Lifestyle interventions, including medical nutrition therapy and physical activity promotion, are the cornerstone of GDM treatment and for limiting excessive gestational weight gain.37

Medical nutrition therapy involves a dietary assessment and tailored recommendations to balance sufficient micro- and macronutrients for maternal wellbeing and fetal growth, without excessive carbohydrate or fat intake, and avoiding excessive gestational weight gain. The Dietary Reference Intakes for pregnancy recommend a minimum of 175 g of carbohydrate, 71 g of protein, and 28 g of fibre per day with refinements based on the individual’s biometric measurements.38 A diet consisting of 1,384–1,863 kcal/day did not impact on pregnancy outcomes in individuals with GDM, while an intake of 1,560–1,630 kcal/day may assist in limiting gestational weight gain in those with GDM with pregestational obesity, without adverse effect.39Low-carbohydrate diets may be associated with an increase in insulin resistance and, paradoxically, a higher fasting glucose.40

Apart from the Dietary Approaches to Stop Hypertension (DASH) diet rich in fruits, vegetables, whole grains, and low-fat dairy products, which has been shown in GDM to decrease fasting and postprandial glucose levels with concomitant outcomes of decreased medication use, decreased macrosomia, and decreased rate of caesarean sections, there are no specific types of dietary composition that have been identified via RCT to be superior for individuals with GDM.41 A low glycaemic index diet decreases fasting and postprandial glucose levels as well as the need for insulin use, but without consistent improvements in pregnancy outcomes.41,42 The Mediterranean Diet has some evidence for decreasing LGA babies without a rise in SGA delivery.43 In terms of meal frequency, the American Academy of Nutrition and Dietetics currently recommends, via consensus, a distribution of nutritional intake via three main meals and two or more snacks to assist with reducing postprandial glucose rise.39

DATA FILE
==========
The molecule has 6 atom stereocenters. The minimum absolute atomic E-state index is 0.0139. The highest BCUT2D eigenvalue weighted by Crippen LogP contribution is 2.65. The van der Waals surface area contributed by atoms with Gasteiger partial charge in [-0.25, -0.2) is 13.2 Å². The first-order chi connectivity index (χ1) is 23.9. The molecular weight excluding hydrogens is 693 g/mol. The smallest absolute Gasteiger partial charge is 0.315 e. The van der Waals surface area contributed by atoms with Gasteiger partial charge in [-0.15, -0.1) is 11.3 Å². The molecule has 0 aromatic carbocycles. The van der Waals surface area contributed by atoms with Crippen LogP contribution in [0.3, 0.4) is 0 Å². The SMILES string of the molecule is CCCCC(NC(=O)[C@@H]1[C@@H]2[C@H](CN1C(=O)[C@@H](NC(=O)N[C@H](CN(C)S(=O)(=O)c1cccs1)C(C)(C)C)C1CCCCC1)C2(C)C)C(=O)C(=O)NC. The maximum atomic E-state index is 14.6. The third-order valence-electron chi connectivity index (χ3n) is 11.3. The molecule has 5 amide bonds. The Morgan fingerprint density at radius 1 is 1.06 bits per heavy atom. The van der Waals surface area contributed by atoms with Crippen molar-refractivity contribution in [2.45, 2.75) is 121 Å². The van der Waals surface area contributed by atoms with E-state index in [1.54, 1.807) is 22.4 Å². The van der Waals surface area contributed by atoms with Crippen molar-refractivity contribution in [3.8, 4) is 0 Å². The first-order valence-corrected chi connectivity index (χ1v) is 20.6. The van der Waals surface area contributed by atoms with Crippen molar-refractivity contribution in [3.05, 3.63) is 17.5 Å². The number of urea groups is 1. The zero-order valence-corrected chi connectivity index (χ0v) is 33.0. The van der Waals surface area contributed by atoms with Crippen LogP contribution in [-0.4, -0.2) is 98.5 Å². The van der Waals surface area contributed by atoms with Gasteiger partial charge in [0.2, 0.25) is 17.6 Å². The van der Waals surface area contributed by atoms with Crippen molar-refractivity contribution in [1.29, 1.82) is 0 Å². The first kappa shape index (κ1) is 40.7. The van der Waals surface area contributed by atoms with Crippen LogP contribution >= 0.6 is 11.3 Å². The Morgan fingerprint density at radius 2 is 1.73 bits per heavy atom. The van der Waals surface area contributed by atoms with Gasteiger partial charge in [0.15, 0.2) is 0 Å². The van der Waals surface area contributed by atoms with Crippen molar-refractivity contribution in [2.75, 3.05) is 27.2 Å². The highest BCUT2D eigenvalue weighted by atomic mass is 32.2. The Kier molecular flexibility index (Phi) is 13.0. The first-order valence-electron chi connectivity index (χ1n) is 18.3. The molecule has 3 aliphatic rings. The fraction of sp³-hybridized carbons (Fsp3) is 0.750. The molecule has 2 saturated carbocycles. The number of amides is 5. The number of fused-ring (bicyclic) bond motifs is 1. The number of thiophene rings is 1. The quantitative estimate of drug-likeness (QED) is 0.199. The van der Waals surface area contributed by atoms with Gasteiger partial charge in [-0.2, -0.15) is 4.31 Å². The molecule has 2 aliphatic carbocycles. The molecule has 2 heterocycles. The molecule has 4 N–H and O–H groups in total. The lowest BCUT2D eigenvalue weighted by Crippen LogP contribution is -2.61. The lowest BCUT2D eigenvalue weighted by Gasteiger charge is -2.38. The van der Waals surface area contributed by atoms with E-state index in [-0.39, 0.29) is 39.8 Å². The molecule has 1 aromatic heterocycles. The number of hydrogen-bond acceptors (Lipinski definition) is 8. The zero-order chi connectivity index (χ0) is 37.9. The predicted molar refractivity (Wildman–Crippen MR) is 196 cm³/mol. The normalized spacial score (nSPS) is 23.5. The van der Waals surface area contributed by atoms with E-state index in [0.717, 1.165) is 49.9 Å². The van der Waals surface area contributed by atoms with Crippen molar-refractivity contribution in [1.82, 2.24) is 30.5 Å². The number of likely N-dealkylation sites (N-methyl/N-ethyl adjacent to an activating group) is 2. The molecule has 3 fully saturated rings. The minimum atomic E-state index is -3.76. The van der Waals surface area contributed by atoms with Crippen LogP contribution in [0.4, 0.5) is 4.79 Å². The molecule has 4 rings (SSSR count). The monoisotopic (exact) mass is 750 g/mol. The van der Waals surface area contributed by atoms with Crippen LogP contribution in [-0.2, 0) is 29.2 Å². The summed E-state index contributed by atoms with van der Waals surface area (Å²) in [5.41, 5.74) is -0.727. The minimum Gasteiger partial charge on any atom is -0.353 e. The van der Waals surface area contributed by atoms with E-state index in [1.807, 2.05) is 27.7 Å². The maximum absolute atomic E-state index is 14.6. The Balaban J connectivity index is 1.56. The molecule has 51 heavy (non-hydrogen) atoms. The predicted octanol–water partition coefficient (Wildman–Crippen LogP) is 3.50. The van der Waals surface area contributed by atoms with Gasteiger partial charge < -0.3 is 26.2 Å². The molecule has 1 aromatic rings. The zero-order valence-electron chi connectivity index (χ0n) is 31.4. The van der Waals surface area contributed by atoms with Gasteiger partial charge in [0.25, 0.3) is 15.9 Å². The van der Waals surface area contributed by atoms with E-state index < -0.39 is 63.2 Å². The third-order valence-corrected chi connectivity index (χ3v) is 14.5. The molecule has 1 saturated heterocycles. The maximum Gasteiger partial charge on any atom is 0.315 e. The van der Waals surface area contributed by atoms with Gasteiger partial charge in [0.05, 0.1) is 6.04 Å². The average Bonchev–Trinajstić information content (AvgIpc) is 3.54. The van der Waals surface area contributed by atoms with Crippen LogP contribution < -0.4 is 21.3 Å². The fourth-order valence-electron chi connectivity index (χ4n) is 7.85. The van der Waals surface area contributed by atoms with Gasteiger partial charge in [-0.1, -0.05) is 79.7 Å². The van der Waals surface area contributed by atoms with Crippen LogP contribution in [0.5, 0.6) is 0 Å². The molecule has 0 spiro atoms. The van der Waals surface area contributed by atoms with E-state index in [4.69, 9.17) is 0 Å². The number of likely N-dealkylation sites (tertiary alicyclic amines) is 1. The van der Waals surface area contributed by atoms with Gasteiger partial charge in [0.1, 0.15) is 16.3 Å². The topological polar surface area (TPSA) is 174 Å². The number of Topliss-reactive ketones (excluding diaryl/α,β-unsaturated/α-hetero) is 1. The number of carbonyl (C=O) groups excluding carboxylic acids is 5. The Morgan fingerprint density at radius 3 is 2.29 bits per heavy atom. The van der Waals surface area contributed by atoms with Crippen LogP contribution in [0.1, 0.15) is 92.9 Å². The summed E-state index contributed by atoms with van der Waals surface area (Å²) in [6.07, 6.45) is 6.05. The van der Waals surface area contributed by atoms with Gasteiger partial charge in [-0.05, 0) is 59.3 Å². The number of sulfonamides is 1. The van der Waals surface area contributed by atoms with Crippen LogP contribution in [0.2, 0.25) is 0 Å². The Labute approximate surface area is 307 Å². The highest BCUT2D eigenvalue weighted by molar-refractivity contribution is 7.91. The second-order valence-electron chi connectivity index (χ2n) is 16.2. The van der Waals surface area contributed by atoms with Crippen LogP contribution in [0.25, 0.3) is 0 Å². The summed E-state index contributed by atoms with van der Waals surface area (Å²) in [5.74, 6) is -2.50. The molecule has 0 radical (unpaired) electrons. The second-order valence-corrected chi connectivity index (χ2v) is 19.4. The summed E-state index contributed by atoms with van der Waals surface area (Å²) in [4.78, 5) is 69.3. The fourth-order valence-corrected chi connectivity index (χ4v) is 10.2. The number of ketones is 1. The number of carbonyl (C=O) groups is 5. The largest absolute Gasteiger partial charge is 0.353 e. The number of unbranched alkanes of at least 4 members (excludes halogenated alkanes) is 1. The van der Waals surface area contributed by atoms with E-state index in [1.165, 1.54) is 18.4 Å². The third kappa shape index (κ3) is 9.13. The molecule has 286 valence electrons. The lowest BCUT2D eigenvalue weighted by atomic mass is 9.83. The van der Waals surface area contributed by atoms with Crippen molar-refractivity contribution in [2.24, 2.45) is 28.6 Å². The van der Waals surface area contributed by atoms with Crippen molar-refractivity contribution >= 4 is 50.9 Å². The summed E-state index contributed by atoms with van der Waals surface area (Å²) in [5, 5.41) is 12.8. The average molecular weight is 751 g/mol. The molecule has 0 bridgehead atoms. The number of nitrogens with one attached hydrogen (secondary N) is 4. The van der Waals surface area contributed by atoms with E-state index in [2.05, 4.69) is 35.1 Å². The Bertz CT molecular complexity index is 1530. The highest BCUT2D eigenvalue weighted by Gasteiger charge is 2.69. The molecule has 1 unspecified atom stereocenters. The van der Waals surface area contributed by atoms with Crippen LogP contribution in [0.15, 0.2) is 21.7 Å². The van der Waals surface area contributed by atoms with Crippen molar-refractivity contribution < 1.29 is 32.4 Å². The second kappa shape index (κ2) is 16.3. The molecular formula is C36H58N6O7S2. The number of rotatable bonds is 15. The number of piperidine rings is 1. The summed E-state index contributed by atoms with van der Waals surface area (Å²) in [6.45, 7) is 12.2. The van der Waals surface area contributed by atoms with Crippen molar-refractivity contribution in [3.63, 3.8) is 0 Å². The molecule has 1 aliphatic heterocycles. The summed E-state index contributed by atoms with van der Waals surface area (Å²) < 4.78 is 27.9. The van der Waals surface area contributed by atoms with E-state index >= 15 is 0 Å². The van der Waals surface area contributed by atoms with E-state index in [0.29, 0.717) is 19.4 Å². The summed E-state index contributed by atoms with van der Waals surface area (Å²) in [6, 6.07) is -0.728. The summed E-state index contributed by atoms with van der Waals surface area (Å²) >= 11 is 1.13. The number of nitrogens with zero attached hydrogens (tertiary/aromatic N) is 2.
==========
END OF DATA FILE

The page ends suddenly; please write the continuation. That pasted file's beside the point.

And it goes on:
An exercise regimen consisting of at least 20–30 minutes per day of moderate-intensity exercise on most days of the week is recommended for individuals with GDM.38 Both moderate-intensity aerobic and resistance exercise have been shown to lower fasting and postprandial glucose levels in GDM (with no reduction in insulin requirement).44 Patients with GDM provided with exercise intervention have been found to have decreased gestational weight gain, macrosomia, caesarean section, preterm birth, and SGA.45,46There is emerging evidence that sedentary behaviour (any waking behaviour characterised by an energy expenditure ≤1.5 metabolic  equivalents while in a sitting or reclining posture) confers up to 3.8 odds ratio for adverse neonatal outcomes in GDM pregnancy.47 Therefore, advice should include recommendations for both active exercise and a decrease in sedentary behaviour.